It would be fascinating to witness the birth of a new religion in the face of contemporary scientific understanding.

Maybe this is it.

just Justin Whitson
(ArcturusBear)
Re: Re: Re: Re: Re: Re: Re: Thanks Ian on 09/13/2013 00:13:01 MDT Print View

Some may not believe as you do, not because they aren't aware of or interested in science, but simply because their own repeated experiences tell them that scientific understanding is really FAR from being complete.

This doesn't mean that they don't appreciate the scientific method of inquiry, and in truth, people like the physicist i mentioned earlier, Tom Campbell, epitomize the truly scientific mind set of "skeptical, but open minded".

One without the other is just not good enough or balanced. I see many who are imbalanced to one or the other (because, as humans, it's a lot easier said than done).

Basing beliefs on science alone, is kind of like a person who can't think or reason for themselves (this is when science becomes like a religion), and only ever considers the opinions of others for anything they believe or say. Repeated personal experience has to have some place as well.

That which we call "mysticism" or the like, is naught but an incomplete scientific understanding of the nature of reality. Eventually, when more is known about the big picture of reality, we will say "oh, those beliefs though misnamed and mystified weren't so crazy after all." Some of our brightest scientific minds, like Einstein, Bohme, and the like understood that imagination, that subtle sense of perception and understanding, is far more important to expanding human knowing and advancement than purely logical, reductionist, mechanistic, analytical thinking. The two need to be combined in a synergistic whole--imagination/intuition/feeling and critical, analytic thinking, and beliefs based on both physical world research and one's own experiences.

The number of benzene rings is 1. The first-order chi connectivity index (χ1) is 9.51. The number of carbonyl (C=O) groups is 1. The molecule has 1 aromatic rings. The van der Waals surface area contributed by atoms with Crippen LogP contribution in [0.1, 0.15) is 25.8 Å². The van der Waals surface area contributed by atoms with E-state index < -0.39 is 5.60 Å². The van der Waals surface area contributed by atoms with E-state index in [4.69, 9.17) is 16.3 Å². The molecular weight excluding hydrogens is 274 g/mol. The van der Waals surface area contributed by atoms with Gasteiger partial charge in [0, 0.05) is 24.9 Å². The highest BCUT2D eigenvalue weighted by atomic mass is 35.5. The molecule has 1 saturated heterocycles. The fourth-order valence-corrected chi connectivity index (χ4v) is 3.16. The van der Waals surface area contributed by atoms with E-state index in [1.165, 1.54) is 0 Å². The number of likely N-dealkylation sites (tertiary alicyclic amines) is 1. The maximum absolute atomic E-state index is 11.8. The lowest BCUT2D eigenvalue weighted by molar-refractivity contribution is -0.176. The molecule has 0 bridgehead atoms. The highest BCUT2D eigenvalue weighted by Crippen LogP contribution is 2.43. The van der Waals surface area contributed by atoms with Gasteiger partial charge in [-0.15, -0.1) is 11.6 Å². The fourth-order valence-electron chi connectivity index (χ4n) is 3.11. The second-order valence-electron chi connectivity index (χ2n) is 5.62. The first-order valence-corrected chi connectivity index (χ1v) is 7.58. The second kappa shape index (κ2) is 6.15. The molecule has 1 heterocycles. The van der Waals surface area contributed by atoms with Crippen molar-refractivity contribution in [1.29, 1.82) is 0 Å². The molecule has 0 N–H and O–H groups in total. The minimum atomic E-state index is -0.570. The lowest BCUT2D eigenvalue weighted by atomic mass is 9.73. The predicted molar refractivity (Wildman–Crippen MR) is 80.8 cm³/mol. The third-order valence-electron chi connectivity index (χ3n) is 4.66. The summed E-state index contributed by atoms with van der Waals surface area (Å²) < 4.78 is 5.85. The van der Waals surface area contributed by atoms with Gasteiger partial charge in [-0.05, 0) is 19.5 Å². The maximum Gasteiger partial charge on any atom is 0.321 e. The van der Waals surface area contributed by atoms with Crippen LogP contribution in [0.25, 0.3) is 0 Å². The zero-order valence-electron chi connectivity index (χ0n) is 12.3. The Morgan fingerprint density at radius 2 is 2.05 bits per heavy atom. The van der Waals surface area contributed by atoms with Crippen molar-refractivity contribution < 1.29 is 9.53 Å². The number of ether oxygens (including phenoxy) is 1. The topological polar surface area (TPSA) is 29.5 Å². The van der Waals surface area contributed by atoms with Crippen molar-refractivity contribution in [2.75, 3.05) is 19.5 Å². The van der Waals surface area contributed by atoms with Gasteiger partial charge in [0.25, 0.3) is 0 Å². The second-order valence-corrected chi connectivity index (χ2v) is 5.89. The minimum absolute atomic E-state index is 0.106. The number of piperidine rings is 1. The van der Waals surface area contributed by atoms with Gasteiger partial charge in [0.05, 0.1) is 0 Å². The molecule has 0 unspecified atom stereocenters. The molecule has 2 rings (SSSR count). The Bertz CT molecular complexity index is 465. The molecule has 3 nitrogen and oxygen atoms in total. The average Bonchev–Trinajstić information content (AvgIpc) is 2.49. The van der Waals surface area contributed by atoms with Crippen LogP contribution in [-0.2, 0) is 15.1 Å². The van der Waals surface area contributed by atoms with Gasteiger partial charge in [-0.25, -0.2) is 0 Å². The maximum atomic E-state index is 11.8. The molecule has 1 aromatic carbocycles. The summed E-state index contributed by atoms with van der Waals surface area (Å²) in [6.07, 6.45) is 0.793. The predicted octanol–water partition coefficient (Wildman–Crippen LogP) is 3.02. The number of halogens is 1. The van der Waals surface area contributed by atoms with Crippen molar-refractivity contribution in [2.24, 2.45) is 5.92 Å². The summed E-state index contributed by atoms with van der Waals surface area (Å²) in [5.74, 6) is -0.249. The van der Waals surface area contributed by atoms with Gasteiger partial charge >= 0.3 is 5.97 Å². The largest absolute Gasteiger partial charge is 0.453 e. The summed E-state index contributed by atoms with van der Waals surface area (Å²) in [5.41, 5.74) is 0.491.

Less perceptive minds always, and can only ever, think more linearly, more mainstream/conventionally, and in a more reductionist sense, which is exactly why the brightest and most brilliant minds (scientific and otherwise) are often scoffed at, derided, and marginalized by their peers earlier on.




On a personal note, it's awful hard for one to say that E.T.'s are make believe or the like, when one shows up in your room some night, or you see unmistakable UFO craft in flight a number of times. Just because you might not have had those experiences, doesn't mean others haven't and that it's all bunk or the people who have had them (and MANY have) are deluded or crazy. I fully respect the skepticism involved and it's good to be skeptical, but a wise person knows that a lack of experience doesn't equal positive knowledge or real knowingness about a subject. And when so many have reported some experience with a certain subject, there are other more plausible explanations than mass hallucinations.